Digital pathology enhances hospital’s tumor board meetings

Nov. 1, 2009

Hospital tumor boards meet routinely for multidisciplinary
case presentations and reviews of various types of cancer cases.
Pathological findings are a significant component of tumor-board
presentations, but assembling the pathological information for a given case
is a lengthy and painstaking process, requiring hours of preparation. For
many hospitals, a digital-pathology environment that enables pathologists to
manage and interpret information originating from the digitization of a
glass slide offers a practical alternative to traditional microscopy. As the
Laboratory Diagnostics Medical Group successfully discovered, a
digital-pathology platform vastly improved the tumor board experience —
saving time, enabling greater flexibility, and improving the quality of
slide-image data.

Pathology challenges

Laboratory Diagnostics Medical Group consists of six
pathologists providing anatomic-pathology services for two sites at a
five-hospital system in San Diego, CA. A breast and general tumor board is
held each week in the main facility. Preparation for tumor board meant both
staff and pathologists needed to pull reports and slides for six to eight
cases, for an average of two hours each week. Pathologist review, along with
photographing areas of interest, averaged a little more than two additional
hours per week.

Frequent inability to access material for cases from
outside institutions or prepare photographs for last-minute, add-on cases
extended the preparation time in many instances. Time was also wasted in
photographing cases that were subsequently bumped from tumor-board
presentations, as these cases were then deleted from the files and had to be
re-photographed and presented the following week.

The actual presentations at tumor board also had several
shortcomings. Foremost was the quality of low-power images, which received
the lowest ranking by pathologists of any variable in the presentation.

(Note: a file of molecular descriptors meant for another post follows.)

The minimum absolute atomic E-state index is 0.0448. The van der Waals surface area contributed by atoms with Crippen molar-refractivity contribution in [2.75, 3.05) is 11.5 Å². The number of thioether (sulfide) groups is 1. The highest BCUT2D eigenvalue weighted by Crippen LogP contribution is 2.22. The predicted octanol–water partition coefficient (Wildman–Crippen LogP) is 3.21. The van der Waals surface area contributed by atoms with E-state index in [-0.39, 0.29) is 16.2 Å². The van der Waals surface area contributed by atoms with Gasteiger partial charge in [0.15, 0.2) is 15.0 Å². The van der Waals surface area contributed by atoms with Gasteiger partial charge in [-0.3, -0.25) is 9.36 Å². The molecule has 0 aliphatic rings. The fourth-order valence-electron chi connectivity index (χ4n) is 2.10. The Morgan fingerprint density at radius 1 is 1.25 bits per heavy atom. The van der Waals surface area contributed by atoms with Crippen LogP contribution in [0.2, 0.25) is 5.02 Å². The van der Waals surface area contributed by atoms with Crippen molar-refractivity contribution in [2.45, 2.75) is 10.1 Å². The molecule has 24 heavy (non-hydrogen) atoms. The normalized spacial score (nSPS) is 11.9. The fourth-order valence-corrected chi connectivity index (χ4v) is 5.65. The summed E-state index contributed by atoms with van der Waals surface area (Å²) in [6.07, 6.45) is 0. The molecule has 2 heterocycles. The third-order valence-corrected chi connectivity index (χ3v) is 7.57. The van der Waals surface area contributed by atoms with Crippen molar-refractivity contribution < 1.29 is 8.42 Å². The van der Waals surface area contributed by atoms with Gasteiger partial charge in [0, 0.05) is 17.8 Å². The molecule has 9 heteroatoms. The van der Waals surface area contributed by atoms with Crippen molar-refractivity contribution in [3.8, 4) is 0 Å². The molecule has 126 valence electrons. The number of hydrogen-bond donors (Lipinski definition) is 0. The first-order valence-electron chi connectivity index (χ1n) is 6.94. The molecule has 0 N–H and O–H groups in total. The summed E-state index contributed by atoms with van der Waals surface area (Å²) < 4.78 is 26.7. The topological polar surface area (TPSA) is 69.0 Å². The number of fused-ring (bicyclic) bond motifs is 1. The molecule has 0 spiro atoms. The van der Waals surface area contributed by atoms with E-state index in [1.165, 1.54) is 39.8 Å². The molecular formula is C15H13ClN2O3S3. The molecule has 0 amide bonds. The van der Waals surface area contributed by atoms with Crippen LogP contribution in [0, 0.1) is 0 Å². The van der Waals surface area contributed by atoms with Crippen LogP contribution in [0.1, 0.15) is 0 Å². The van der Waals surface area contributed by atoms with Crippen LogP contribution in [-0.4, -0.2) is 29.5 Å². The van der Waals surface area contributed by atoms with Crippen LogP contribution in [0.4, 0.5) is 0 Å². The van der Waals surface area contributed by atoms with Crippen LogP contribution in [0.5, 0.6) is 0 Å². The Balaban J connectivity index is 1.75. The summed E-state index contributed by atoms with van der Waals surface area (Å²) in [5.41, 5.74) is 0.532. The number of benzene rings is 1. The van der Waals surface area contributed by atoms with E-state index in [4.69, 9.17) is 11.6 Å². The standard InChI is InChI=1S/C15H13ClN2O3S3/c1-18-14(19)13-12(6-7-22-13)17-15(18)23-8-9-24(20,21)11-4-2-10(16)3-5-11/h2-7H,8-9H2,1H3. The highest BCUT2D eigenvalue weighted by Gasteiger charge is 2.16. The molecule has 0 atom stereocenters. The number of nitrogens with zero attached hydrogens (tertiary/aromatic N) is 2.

Another challenge was not having the correct photograph available to
supplement the answers to questions raised by clinicians attending the tumor

Digital-pathology solution

Pathologists expressed an interest in digital pathology —
a computerized, image-based environment for managing and interpreting
information enabled by a digital slide — and agreed to participate in a
pilot study to test and measure the effectiveness of a digital pathology
solution as applied to tumor boards in a community hospital.

Goals for the pilot included streamlining tumor-board
preparation, enabling real-time flexibility through the ability to show any
region of a slide, providing higher-quality images, and improving
satisfaction of all parties including pathologists, clinicians, and staff.

During the pilot, the scanning of slides was performed by
an administrative staff member. Because the assistant had no specialized
training, it was important that the scanner be easy to operate. In addition,
it was important that the digital-pathology platform include
information-management software for the easy archival and retrieval of
digital slides for both current and past tumor boards. A digital-pathology
vendor who met the desired criteria was chosen as the technology platform
for the pilot.

A 17-week pilot was conducted in the summer and fall of
2007. Eight weeks were dedicated to collecting data on existing processes,
the final nine weeks to collecting data using the digital-pathology
technology. Surveys were performed with pathologists and administrative
staff each week to measure pre- and post-technology intervention
efficiencies and improvements related to preparation and presentation. In
addition, pre- and post-pilot surveys were completed with clinicians
attending tumor boards.

Results and benefits

The digital-pathology system successfully fulfilled and
exceeded the goals of the pilot. Satisfaction in the process improved across
all parties, including non-pathologist clinicians who attended tumor boards.
Consensus was reached that the digital-pathology system was preferred over
the previous method.

The overall impact on the preparation process was very
positive and far more efficient for pathologists and staff. Pathologists
saved an average of one hour per week in preparation, thus cutting their
time by 50%. Satisfaction ratings improved significantly for the staff, as
the process was less stressful and less chaotic, and the hardware and
software were easy to use. For the pathologists, less time was required for
photography preparation.

The use of digital slides for the presentations at tumor
boards was successful. During the pilot, scores on image quality and other
key variables improved, with image quality improving the most. Because
pathologists were better able to demonstrate their findings and respond to
questions, the overall experience for attendees of the tumor boards

Presenting digital images at tumor boards was enhanced by
the use of the viewing software, which provided capabilities not possible
with photographs, including access to whole slide images, side-by-side
viewing of more than one image at a time, and the ability to annotate
sections of the images with the click of a mouse.

A digital-pathology platform successfully helped
Laboratory Diagnostics Medical Group provide its pathologists with a
solution to better manage the tumor-board experience and provide more
efficient pathology services.

Raymond Tecotzky is product director of Marketing at
Aperio, which is headquartered in Vista, CA. He can be reached at
[email protected]